Canyoneering: The Coolest Outdoor Adventure Sport You’ve Never Heard Of

Peter Brandon

If you’re an outdoor adventurer and haven’t heard about canyoneering, you’re in for a treat, because it’s probably going to shoot straight to the top of your adventure “to-do list”.


The incredible finale of a Utah sandstone canyon. Photo Credit
The incredible finale of a Utah sandstone canyon. Photo Credit


Canyoneering is a relatively new, and rapidly growing outdoor adventure sport centered around traversing challenging, yet mesmerizingly beautiful slot canyons. Slot canyons are deep narrow slits in rocky landscapes that have been carved out over thousands of years by running water.

The water runs through these canyons and sculpts beautiful, winding passageways that draw canyoneers (those who participate in canyoneering) deeper and deeper.


Slot canyons can be found all over the world, but they’re generally concentrated in areas with lots of soft rock for the water to carve through.  In the US, the most famous area for canyoneering is definitely Utah, with a seemingly infinite number of sandstone slots begging to be discovered. The sandstone canyons in and around Zion National Park are some of the most beautiful in the world, and canyoneers travel from across the globe to explore them.


You’ll never forget the color and texture of a sandstone slot canyon. Photo Credit
You’ll never forget the color and texture of a sandstone slot canyon. Photo Credit


To explore slot canyons, you’ll need to get used to working with ropes! When water flows through the canyons, it forms huge waterfalls and drops in the slot canyons that can’t be navigated without rappelling on a rope. The issue is that there are so many of these waterfalls and drops, it’s not feasible to carry a rope for each one. Instead, canyoneers just bring one or two ropes, and after each rappel, they pull the rope down behind them and continue on.  Once you pull the rope, the only way out is to continue down the canyon, because the walls are so steep and tall that there’s no hope of escaping any other way. Talk about committing!

Being temporarily stuck in a canyon means that the risks and danger of this activity are magnified. Getting hurt in a canyon, like falling and breaking a bone, means it will be extremely difficult for anyone to rescue you.  Weather hazards are also extremely dangerous. Since slot canyons are formed from water runoff, even a small amount of rain can unleash a raging torrent, called a flash flood, that will easily kill anyone inside the canyon.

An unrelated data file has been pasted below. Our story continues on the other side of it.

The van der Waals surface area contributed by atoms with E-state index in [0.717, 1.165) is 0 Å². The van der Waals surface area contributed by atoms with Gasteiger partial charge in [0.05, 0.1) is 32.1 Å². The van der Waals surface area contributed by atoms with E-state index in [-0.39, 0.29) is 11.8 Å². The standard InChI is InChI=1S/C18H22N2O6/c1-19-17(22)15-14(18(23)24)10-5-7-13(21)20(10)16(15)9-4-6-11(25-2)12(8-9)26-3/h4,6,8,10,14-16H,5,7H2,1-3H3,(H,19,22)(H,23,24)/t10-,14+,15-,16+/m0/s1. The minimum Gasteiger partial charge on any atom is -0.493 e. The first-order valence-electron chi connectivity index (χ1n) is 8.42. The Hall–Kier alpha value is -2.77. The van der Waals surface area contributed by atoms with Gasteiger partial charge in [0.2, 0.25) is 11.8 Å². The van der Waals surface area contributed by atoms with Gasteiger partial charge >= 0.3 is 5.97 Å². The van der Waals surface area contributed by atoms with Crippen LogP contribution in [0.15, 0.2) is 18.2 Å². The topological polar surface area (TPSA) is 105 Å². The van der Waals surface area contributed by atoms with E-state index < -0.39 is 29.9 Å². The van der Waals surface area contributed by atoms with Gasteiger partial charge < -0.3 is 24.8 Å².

A canyoneer rappels into a slot canyon in Utah. Photo Credit
A canyoneer rappels into a slot canyon in Utah. Photo Credit


Don’t let the dangers scare you away completely, though. Despite the risks from rappelling and flash floods, with proper preparation and training you can have an epic adventure canyoneering.  Unique rock formations, incredible colors and textures, and precariously perched “chockstones” stuck in between the canyon walls are just a few the many wonders you’ll only find in a slot canyon.

At times, you’ll find the walls so narrow that in order to move you’ll need to exhale deeply in order to compress your chest and slide through. Other times, the canyon will simply be too narrow, and you’ll need to perform a technique called “stemming”. Stemming means you have your hands on one side of the canyon wall, and your feet on the other, and you slowly shimmy your way to safety as you stare 20 to 30 feet to the bottom of the canyon.


Though most canyons don’t have too much water in them, others are completely flooded! For these canyons, canyoneers often wear thick wetsuits in order to stay warm. The most extreme canyons not only have lots of water, but lots of fast moving water! These canyons are rare, and are reserved for only the most experienced canyoneers.

Interested in trying out canyoneering?  The best way to get started is to hire a professional canyoneering guide, who will you safely take you through the canyon and teach you the necessary techniques such as rappelling and stemming. You’ll find canyoneering guides pretty much anywhere canyons are found, especially in more touristy areas like Costa Rica and Banos, Ecuador.


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peter-brandon is one of the authors writing for Outdoor Revival